There’s a phrase we use in English, one meant to strike upon its hearer the importance of a topic or the need to keep an atrocity close at heart for fear of its repetition. You’ve heard it before, cast in somber and memorializing tones: “Lest we forget.” The irony, of course, is that we’re a fastidiously forgetful species. We forget things all the time. As a defense mechanism, forgetfulness is unrivaled. In the rare occasion that we don’t forget, we do our damnedest to afflict ourselves with collective amnesia. Lest we recall.
John Clowdus’s history trilogy plays like variations on a theme. Its three titles, Neolithic, Bronze Age, and The Middle Ages, are mechanically similar. They’re all about excavating cards from a deck and then using those cards to build toward a brighter future.
They also express something deeper: cultural memory, in all its complexity and simplicity.
John Clowdus is best known for his small designs. And, naturally, in today’s episode of the Space-Biff! Space-Cast!, he’s willing to talk to Dan Thurot about small games old and new, including which of his titles he prefers to Omen: A Reign of War. But now Clowdus is also a bona fide big-box game designer thanks to Mezo. Listen in as he spills the beans about the challenges and advantages of designing a game that can’t fit into your pocket.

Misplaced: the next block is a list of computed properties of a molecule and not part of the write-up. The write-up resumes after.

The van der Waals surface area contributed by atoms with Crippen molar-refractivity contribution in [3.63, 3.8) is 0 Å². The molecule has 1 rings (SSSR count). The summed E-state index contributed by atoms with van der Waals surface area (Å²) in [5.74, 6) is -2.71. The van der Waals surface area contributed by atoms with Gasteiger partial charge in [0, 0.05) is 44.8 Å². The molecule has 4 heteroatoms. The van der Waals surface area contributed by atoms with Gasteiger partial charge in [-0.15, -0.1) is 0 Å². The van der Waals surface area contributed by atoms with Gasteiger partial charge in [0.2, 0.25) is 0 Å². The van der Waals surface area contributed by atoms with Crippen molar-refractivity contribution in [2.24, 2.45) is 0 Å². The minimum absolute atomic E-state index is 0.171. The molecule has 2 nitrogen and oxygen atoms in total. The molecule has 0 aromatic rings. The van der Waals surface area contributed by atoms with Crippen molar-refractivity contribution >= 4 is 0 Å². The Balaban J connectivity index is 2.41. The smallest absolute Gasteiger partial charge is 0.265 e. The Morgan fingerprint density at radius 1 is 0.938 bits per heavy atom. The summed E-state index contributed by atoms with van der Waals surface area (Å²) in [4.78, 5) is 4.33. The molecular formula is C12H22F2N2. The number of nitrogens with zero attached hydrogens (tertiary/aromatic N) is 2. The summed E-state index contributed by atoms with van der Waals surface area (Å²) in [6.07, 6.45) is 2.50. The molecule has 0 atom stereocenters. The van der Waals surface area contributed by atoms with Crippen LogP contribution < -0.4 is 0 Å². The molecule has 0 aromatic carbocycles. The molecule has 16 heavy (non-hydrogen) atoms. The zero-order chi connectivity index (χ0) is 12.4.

Size matters. In board games too. The appeal of Small Box Games isn’t just that John Clowdus makes small things, it’s that he makes things you can carry around without much trouble, that can fit ten to a shelf where a single regular-sized game might sit, that provide some of the best ounce-for-ounce gameplay out there.
Take Neolithic, for example. Crammed into a box the size of a deck of playing cards, this is the sort of thing that would be easy to overlook on a game store shelf. But to discount it for its size would be doing it a disservice, because this is one of the cleverest little games I’ve played in a long while.